— From This I Know, page 105
The words above were written sometime in early 2011, no doubt while I was munching on a bar of chocolate. After a couple of years of creating my business and not wanting to leave my desk — so much to do! — I’d put on a considerable amount of weight. At the time I chalked it up to aging. I was conscious of how I was eating more to “give myself energy” but didn’t cotton on to the fact that it wasn’t possible to burn off those extra calories just by thinking non-stop.
The chapter in my book that deals with the body is the one that feels most incomplete to me because I was still at the beginning of that healing saga. I was at my heaviest, I was exhausted and I thought I had to just put up with it as I slid, inelegantly, into my 40s.
Now I know this wasn’t the case at all.
My path back into my body makes sense to me as I reflect on what’s happened since then, but it’s still a pleasant surprise to discover I really do live in my body now. After a lifetime of disembodied living, I now inhabit every square inch of myself. The bits I like, the bits I like less — all of it. It’s all me. It’s all I have, in this lifetime, anyway.
How to get back into your body? I don’t have the definitive answers and anyone who says they do needs to be regarded with suspicion, quite frankly, because it’s different for each of us. All I have is what feels true TO ME so I’m going to share the following timeline with the understanding that you are capable of finding what feels true FOR YOU. Of course, breadcrumbs and signposts help in the quest, so maybe there’s something here that sparks a line of enquiry for you…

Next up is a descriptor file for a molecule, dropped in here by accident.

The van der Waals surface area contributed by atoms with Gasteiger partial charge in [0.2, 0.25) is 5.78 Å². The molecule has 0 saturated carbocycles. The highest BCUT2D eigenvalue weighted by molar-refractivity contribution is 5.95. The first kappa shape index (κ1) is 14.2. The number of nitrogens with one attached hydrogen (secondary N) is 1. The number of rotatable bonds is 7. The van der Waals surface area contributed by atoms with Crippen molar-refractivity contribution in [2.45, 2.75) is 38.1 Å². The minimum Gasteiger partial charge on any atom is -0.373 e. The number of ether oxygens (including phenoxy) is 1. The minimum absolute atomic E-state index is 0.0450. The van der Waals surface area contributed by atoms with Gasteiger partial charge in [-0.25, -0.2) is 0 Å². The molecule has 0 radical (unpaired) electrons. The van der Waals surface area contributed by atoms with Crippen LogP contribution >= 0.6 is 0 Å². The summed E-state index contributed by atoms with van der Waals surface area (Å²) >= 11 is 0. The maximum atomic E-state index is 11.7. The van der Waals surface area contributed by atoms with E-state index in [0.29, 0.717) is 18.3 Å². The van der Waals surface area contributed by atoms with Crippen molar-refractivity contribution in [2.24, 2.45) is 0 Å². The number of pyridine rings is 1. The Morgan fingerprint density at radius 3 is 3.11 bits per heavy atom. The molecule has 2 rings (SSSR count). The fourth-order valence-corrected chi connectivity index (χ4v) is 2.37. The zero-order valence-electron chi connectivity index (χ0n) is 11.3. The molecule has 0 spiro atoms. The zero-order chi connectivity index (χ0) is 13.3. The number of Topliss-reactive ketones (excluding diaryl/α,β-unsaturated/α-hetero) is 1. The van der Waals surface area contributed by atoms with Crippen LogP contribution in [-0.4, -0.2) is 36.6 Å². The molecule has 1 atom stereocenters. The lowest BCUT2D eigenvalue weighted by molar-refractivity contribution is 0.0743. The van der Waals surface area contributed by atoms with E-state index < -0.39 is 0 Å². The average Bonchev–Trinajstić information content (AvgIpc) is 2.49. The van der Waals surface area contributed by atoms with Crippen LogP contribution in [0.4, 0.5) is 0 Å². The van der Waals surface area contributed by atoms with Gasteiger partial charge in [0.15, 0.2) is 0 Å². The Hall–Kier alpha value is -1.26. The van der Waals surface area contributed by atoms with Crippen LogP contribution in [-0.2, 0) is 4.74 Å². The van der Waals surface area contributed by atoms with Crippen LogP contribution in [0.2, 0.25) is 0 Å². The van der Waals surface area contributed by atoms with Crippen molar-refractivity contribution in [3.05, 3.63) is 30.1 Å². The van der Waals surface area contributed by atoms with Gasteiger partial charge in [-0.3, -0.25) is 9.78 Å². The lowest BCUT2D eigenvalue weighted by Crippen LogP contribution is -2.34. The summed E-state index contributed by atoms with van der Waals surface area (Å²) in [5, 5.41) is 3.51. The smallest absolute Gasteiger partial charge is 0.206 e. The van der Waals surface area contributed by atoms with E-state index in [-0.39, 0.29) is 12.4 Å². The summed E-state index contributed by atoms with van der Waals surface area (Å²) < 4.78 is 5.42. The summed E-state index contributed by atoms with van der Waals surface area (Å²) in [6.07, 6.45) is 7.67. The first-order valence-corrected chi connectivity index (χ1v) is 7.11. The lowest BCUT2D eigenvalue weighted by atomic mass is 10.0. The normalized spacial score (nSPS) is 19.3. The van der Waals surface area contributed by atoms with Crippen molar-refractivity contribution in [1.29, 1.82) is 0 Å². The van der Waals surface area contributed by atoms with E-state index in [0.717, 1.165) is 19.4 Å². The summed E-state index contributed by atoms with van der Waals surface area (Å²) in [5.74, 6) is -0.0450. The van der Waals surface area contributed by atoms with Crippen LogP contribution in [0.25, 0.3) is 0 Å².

— 1973 – 2005. Lived quite unconsciously in my body. Wished parts of it were were thicker/narrower/flatter. Had a slew of digestion issues but never worked out how to fix them. Outward appearance was very important; inward appearance was largely ignored. My preferred form of exercise was sex with someone I adored. Bereavement put a stop to that.
— 2005 – 2008. Drank all the wine. Smoked all the cigarettes. Slowly began putting life back together. Connecting with my body was last on the list — had to find all the pieces of my heart first.
— 2009 – 2011. Created a business without meaning to and had to learn how to run it with integrity and love. Basically didn’t leave the house for two years and got my groceries delivered. Ate all the food. Wrote a book.